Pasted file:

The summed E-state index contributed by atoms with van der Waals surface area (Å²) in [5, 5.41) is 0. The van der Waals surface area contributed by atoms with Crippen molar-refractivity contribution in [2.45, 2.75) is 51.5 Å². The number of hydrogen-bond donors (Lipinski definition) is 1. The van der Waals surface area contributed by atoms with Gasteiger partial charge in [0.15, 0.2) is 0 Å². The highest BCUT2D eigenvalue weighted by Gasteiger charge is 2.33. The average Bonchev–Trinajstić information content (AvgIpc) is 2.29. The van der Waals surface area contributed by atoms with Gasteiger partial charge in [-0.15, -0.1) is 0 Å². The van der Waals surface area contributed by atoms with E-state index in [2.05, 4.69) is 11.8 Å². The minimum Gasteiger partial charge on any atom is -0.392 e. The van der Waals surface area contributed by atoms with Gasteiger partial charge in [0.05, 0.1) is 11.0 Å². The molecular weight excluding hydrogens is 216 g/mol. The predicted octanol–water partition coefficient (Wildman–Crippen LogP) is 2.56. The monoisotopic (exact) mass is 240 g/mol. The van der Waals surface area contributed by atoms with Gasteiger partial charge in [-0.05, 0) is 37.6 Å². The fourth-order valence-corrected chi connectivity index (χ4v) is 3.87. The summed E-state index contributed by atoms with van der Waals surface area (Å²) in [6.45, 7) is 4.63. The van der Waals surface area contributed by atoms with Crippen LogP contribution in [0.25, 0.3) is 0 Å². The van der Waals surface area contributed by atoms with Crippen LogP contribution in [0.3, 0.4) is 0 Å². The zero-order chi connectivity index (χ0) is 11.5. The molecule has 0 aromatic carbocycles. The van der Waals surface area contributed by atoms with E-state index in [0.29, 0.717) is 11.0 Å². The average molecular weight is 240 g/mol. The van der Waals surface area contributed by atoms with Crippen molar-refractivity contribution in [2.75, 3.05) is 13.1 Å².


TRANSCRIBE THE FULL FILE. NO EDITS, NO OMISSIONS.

The summed E-state index contributed by atoms with van der Waals surface area (Å²) in [5, 5.41) is 0. The van der Waals surface area contributed by atoms with Crippen molar-refractivity contribution in [2.45, 2.75) is 51.5 Å². The number of hydrogen-bond donors (Lipinski definition) is 1. The van der Waals surface area contributed by atoms with Gasteiger partial charge in [0.15, 0.2) is 0 Å². The highest BCUT2D eigenvalue weighted by Gasteiger charge is 2.33. The average Bonchev–Trinajstić information content (AvgIpc) is 2.29. The van der Waals surface area contributed by atoms with Gasteiger partial charge in [-0.15, -0.1) is 0 Å². The van der Waals surface area contributed by atoms with E-state index in [2.05, 4.69) is 11.8 Å². The minimum Gasteiger partial charge on any atom is -0.392 e. The van der Waals surface area contributed by atoms with Gasteiger partial charge in [0.05, 0.1) is 11.0 Å². The molecular weight excluding hydrogens is 216 g/mol. The predicted octanol–water partition coefficient (Wildman–Crippen LogP) is 2.56. The monoisotopic (exact) mass is 240 g/mol. The van der Waals surface area contributed by atoms with Gasteiger partial charge in [-0.05, 0) is 37.6 Å². The fourth-order valence-corrected chi connectivity index (χ4v) is 3.87. The summed E-state index contributed by atoms with van der Waals surface area (Å²) in [6.45, 7) is 4.63. The van der Waals surface area contributed by atoms with Crippen LogP contribution in [0.25, 0.3) is 0 Å². The van der Waals surface area contributed by atoms with Crippen LogP contribution in [0.3, 0.4) is 0 Å². The zero-order chi connectivity index (χ0) is 11.5. The molecule has 0 aromatic carbocycles. The van der Waals surface area contributed by atoms with E-state index in [0.29, 0.717) is 11.0 Å². The average molecular weight is 240 g/mol. The van der Waals surface area contributed by atoms with Crippen molar-refractivity contribution in [2.75, 3.05) is 13.1 Å².